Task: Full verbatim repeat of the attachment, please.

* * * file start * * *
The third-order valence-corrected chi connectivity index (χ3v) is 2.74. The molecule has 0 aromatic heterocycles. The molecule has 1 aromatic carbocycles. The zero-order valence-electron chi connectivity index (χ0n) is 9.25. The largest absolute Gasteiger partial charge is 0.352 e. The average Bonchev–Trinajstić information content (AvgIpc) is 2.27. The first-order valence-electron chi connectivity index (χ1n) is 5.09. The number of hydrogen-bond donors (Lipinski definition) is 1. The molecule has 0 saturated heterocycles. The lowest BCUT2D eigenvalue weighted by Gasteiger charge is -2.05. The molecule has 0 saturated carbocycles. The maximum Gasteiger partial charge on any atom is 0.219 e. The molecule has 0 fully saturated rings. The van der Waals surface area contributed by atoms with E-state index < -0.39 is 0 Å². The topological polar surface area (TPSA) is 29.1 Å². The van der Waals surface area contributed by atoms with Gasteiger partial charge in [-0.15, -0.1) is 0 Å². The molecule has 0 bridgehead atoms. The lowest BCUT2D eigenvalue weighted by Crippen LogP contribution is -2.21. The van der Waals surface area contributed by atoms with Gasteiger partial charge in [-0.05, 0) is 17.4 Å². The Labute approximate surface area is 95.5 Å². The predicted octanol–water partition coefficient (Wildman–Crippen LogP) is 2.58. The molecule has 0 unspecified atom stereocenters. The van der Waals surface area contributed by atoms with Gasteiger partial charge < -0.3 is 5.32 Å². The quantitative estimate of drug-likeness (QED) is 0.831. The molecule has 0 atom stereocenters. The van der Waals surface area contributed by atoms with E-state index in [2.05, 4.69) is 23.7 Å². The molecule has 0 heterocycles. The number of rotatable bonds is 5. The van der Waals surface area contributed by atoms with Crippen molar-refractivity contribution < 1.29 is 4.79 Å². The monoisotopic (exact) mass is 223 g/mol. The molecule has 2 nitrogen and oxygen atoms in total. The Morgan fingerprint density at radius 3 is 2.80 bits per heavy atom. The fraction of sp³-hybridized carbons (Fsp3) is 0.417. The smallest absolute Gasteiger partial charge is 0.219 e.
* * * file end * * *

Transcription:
The third-order valence-corrected chi connectivity index (χ3v) is 2.74. The molecule has 0 aromatic heterocycles. The molecule has 1 aromatic carbocycles. The zero-order valence-electron chi connectivity index (χ0n) is 9.25. The largest absolute Gasteiger partial charge is 0.352 e. The average Bonchev–Trinajstić information content (AvgIpc) is 2.27. The first-order valence-electron chi connectivity index (χ1n) is 5.09. The number of hydrogen-bond donors (Lipinski definition) is 1. The molecule has 0 saturated heterocycles. The lowest BCUT2D eigenvalue weighted by Gasteiger charge is -2.05. The molecule has 0 saturated carbocycles. The maximum Gasteiger partial charge on any atom is 0.219 e. The molecule has 0 fully saturated rings. The van der Waals surface area contributed by atoms with E-state index < -0.39 is 0 Å². The topological polar surface area (TPSA) is 29.1 Å². The van der Waals surface area contributed by atoms with Gasteiger partial charge in [-0.15, -0.1) is 0 Å². The molecule has 0 bridgehead atoms. The lowest BCUT2D eigenvalue weighted by Crippen LogP contribution is -2.21. The van der Waals surface area contributed by atoms with Gasteiger partial charge in [-0.05, 0) is 17.4 Å². The Labute approximate surface area is 95.5 Å². The predicted octanol–water partition coefficient (Wildman–Crippen LogP) is 2.58. The molecule has 0 unspecified atom stereocenters. The van der Waals surface area contributed by atoms with Gasteiger partial charge < -0.3 is 5.32 Å². The quantitative estimate of drug-likeness (QED) is 0.831. The molecule has 0 atom stereocenters. The van der Waals surface area contributed by atoms with E-state index in [2.05, 4.69) is 23.7 Å². The molecule has 0 heterocycles. The number of rotatable bonds is 5. The van der Waals surface area contributed by atoms with Crippen molar-refractivity contribution < 1.29 is 4.79 Å². The monoisotopic (exact) mass is 223 g/mol. The molecule has 2 nitrogen and oxygen atoms in total. The Morgan fingerprint density at radius 3 is 2.80 bits per heavy atom. The fraction of sp³-hybridized carbons (Fsp3) is 0.417. The smallest absolute Gasteiger partial charge is 0.219 e.